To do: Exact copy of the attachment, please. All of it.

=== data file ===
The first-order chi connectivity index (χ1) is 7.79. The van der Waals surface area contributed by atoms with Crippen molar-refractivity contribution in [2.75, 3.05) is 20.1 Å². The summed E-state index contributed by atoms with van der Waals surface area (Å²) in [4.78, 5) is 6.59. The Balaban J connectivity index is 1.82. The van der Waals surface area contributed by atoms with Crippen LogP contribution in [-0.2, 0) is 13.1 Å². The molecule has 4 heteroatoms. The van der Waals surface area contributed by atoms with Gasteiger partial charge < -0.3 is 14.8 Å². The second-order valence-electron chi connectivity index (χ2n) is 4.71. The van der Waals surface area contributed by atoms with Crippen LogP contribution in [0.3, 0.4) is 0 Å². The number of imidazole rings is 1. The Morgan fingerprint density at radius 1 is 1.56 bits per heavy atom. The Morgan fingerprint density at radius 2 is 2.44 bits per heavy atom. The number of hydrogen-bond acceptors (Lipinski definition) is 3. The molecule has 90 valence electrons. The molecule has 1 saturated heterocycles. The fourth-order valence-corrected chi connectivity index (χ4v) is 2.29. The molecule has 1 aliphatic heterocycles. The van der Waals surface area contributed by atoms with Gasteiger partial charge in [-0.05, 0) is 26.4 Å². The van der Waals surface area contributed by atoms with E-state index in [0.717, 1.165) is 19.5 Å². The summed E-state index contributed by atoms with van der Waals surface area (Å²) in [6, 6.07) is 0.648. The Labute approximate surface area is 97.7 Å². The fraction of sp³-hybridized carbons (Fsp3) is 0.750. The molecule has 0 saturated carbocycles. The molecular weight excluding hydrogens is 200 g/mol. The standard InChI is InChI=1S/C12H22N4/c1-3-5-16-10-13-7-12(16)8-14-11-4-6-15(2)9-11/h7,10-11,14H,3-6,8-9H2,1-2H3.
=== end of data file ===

The first-order chi connectivity index (χ1) is 7.79. The van der Waals surface area contributed by atoms with Crippen molar-refractivity contribution in [2.75, 3.05) is 20.1 Å². The summed E-state index contributed by atoms with van der Waals surface area (Å²) in [4.78, 5) is 6.59. The Balaban J connectivity index is 1.82. The van der Waals surface area contributed by atoms with Crippen LogP contribution in [-0.2, 0) is 13.1 Å². The molecule has 4 heteroatoms. The van der Waals surface area contributed by atoms with Gasteiger partial charge < -0.3 is 14.8 Å². The second-order valence-electron chi connectivity index (χ2n) is 4.71. The van der Waals surface area contributed by atoms with Crippen LogP contribution in [0.3, 0.4) is 0 Å². The number of imidazole rings is 1. The Morgan fingerprint density at radius 1 is 1.56 bits per heavy atom. The Morgan fingerprint density at radius 2 is 2.44 bits per heavy atom. The number of hydrogen-bond acceptors (Lipinski definition) is 3. The molecule has 90 valence electrons. The molecule has 1 saturated heterocycles. The fourth-order valence-corrected chi connectivity index (χ4v) is 2.29. The molecule has 1 aliphatic heterocycles. The van der Waals surface area contributed by atoms with Gasteiger partial charge in [-0.05, 0) is 26.4 Å². The van der Waals surface area contributed by atoms with E-state index in [0.717, 1.165) is 19.5 Å². The summed E-state index contributed by atoms with van der Waals surface area (Å²) in [6, 6.07) is 0.648. The Labute approximate surface area is 97.7 Å². The fraction of sp³-hybridized carbons (Fsp3) is 0.750. The molecule has 0 saturated carbocycles. The molecular weight excluding hydrogens is 200 g/mol. The standard InChI is InChI=1S/C12H22N4/c1-3-5-16-10-13-7-12(16)8-14-11-4-6-15(2)9-11/h7,10-11,14H,3-6,8-9H2,1-2H3.